The Shulhan Arukh, Hoshen Mishpat 3:2 writes, “A scholar is prohibited from sitting down to a court case until he knows with whom he is sitting lest he sit with men who are unfit and becomes part of a rebellious group rather than a court.” While this halakhah only technically applies to a religious court, it is important advice for life. Be careful with whom you affiliate because you may unwittingly advance your colleagues’ causes and become perceived by the public as associated with those colleagues.
And now, a story. Over ten years ago, R. Hershel Schachter was being driven to one of his weekly lectures in Queens (I think, or maybe Brooklyn) and, on the highway, the small group was car-jacked. Yes, the car was stolen at gunpoint and they were left stranded on the highway. Over the Shabbos of that week was scheduled an NCSY event at which R. Schachter was scheduled to speak. R. Schachter apologetically backed out of his speaking engagement for that Shabbos, implying that his wife was still shaken up by the car-jacking. A friend of mine, now a pulpit rabbi and a kashrus professional, was invited to eat Shabbos dinner at the Schachter home that week and heard a very different story.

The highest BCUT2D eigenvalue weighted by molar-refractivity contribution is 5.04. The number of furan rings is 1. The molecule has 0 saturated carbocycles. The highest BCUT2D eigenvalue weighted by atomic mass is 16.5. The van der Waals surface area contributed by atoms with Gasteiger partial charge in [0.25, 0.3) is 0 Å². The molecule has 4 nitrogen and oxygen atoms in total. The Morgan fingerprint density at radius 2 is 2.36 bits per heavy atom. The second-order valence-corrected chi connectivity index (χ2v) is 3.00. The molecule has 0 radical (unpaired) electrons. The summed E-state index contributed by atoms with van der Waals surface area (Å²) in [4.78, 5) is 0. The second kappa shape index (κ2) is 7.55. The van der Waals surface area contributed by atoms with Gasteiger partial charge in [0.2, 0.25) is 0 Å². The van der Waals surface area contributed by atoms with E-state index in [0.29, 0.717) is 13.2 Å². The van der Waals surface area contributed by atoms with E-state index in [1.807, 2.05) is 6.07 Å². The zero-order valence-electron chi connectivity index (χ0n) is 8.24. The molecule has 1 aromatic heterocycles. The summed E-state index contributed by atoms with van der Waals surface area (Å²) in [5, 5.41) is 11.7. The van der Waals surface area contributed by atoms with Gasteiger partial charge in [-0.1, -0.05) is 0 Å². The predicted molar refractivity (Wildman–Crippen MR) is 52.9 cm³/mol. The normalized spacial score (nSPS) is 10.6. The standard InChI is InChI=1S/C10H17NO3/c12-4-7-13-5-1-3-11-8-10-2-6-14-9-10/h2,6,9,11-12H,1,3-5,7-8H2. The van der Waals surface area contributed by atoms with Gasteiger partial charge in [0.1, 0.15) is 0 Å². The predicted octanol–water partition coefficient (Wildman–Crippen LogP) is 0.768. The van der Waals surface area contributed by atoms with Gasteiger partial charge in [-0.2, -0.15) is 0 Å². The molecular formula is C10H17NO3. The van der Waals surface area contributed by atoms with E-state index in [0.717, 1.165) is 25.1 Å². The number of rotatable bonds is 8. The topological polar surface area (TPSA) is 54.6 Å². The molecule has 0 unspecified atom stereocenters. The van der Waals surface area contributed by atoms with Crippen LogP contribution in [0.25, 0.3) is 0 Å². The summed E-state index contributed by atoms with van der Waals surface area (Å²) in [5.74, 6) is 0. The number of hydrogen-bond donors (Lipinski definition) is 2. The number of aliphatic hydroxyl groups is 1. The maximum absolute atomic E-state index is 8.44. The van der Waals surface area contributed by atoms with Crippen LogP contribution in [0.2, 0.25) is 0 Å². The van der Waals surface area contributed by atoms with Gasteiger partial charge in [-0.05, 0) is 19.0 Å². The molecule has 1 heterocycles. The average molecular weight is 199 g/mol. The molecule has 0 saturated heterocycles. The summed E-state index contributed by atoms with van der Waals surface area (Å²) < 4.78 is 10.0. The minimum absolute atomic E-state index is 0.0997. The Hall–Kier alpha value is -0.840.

Also invited to speak at the NCSY event was a prominent Modern Orthodox rabbi and speaker whose speeches and published writings had been straddling the line of Orthodoxy, perhaps crossing it on occasion. When R. Mordechai Willig, who spoke at the NCSY event, discovered in advance that this rabbi would also be speaking, he asked R. Schachter whether he should back out of his speaking obligation. Presumably, he did not want to be associated with this rabbi. R. Schachter told R. Willig that he was not obligated to back out of his speaking obligation. However, since R. Schachter had another excuse he chose to back out of the event.[Note, I heard this second-hand so do not take it as gospel.]
The point: Be very aware of those upon whom you bestow respectability by appearing as one of their colleagues. Furthermore, the more you associate with such people, the more the public will associate you with them and their causes – justly or not.